Is Lecturing Back? “In a recent, much-talked-about article, Harvard scholar Paul E. Peterson points to new research finding that, when it comes to increasing student achievement, direct instruction (i.e, the “sage on the stage” approach) is more effective than instruction that’s oriented predominantly around student inquiry or problem-solving activities. Peterson also notes that, in his own teaching, he enjoys the progressive, problem-solving approach but finds he can cover more ground when using more of a lecture format.
What’s your view? Which approach do you prefer? Do they generate different results in terms of student achievement or motivation? Is there a place for both methods? If so, how do you balance the two?”
Hi Anthony. I recently faced a dilemma over which method was more effective, when the problem is posed as if they were mutually exclusive, which they are not. Hence, my short answer is I believe a mixture of both methods, direct and discovery-based, is necessary for the most effective learning.
“Direct instruction won. Students learned 3.6 percent of a standard deviation more if the teacher spent 10 percent more time on direct instruction. That’s one to two months of extra learning during the course of the year.”
Last time I checked, an effect size of 0.036 of a standard deviation was minuscule, so much to almost be meaningless. So, I need to revisit my statistics to see what I am missing in their claim. As some form of assurance though, I do not seem to be the only one that feels this way, since a few similar statements exist on the comment thread to Peterson’s article. Also, the research was written in mid 2010 so it was not that recent, at least to Peterson.
Now, on to my personal experience. Setting aside the suspect statistical significance of the research Peterson references, the dilemma nonetheless is a valid one. As a career changing, late forty-something teacher candidate, just about to complete a formal, “traditional” ed program filled with progressive pedagogy, which I embrace wholeheartedly as a meaningful set of instructional practices, but not exclusively, I ran headlong into a situation recently where “direct instruction” is mandated as the pedagogy of practice for a large, unified school district in the area, at which I interviewed. Since I was also finishing my Performance Assessment for CA Teachers (PACT) Teaching Event (TE) at the time, I penned the reflection below while addressing the “reflection” task, which I then deleted from my PACT submission since the page limitations were too small to include it. Yet, your post now presents an opportunity for it to be read by someone other than me. 🙂
Reflection On Direct Instruction versus Discovery-based Instruction
In the course of writing this document, I have interviewed at a large public school district in the area. The district is in Program Improvement (“PI”) as a result of not meeting their annual performance goals as defined for No Child Left Behind (“NCLB”). Accordingly, the district has decided to mandate an instructional model called “Explicit Direct Instruction.” Their decision is backed by research, such as Chall (2000), that states that direct instruction “produced higher achievement than the progressive approach among all students, and its effect was even stronger for students who were less prepared; was more effective for students with learning disabilities of all social levels; and was more effective for at-risk students at all social levels.” Other research by Adams and Engelmann (1996) showed that “explicit instruction is an effective instructional practice for all students.” Furthermore, Sousa (1995) “presents a table showing how brain research supports the components of direct instruction” that supports “the compatibility of direct instruction strategies and the way the brain works.”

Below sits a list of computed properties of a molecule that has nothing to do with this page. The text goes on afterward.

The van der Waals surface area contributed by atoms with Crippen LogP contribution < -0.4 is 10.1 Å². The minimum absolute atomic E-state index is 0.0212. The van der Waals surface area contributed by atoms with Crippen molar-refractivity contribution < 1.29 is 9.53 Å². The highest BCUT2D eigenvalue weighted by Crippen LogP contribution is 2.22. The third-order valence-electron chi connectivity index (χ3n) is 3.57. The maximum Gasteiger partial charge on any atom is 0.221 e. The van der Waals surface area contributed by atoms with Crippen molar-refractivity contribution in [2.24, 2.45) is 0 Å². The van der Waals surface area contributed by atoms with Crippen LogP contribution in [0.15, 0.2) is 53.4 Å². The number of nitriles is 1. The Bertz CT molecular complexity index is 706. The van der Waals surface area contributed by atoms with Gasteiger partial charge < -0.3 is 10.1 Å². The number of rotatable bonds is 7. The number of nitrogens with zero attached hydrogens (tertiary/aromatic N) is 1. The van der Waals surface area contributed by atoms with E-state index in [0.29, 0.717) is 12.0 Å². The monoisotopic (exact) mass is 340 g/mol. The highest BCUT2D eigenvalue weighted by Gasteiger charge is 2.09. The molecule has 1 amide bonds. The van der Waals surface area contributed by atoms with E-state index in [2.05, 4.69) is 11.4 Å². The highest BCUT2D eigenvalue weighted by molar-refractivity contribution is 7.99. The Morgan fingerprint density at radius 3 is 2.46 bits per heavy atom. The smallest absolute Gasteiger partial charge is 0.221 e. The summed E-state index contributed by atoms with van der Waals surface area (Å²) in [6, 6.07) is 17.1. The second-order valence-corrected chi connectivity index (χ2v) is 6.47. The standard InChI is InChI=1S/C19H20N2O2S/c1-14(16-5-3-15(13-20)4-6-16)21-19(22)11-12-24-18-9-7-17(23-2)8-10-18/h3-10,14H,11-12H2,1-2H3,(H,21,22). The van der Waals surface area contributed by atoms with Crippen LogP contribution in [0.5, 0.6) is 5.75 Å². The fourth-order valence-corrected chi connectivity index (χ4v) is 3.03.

The pedagogical position of this district strikes me at my core and conflicts with my pedagogical preferences, as learned in our program. The district contains large populations of disadvantaged students of whom I hope to teach. However, it appears that much of what I have learned in my current program, and employed in this learning segment, could be problematic at my future place of employment.
At the same time, while I embrace the methods for teaching mathematics as taught in my program, I also know that they often require students to be familiar with them via repeated application across all courses in a school to be maximally successful; otherwise, students do not experience consistent learning environments and practices, which complicates and even impedes learning. My experience teaching this learning segment reinforced this perspective. So, while I would hope to continue with the same approach for all future students as I elected with the students I taught in this learning segment, it appears I may have to take a softer, slower approach to doing so in select districts.”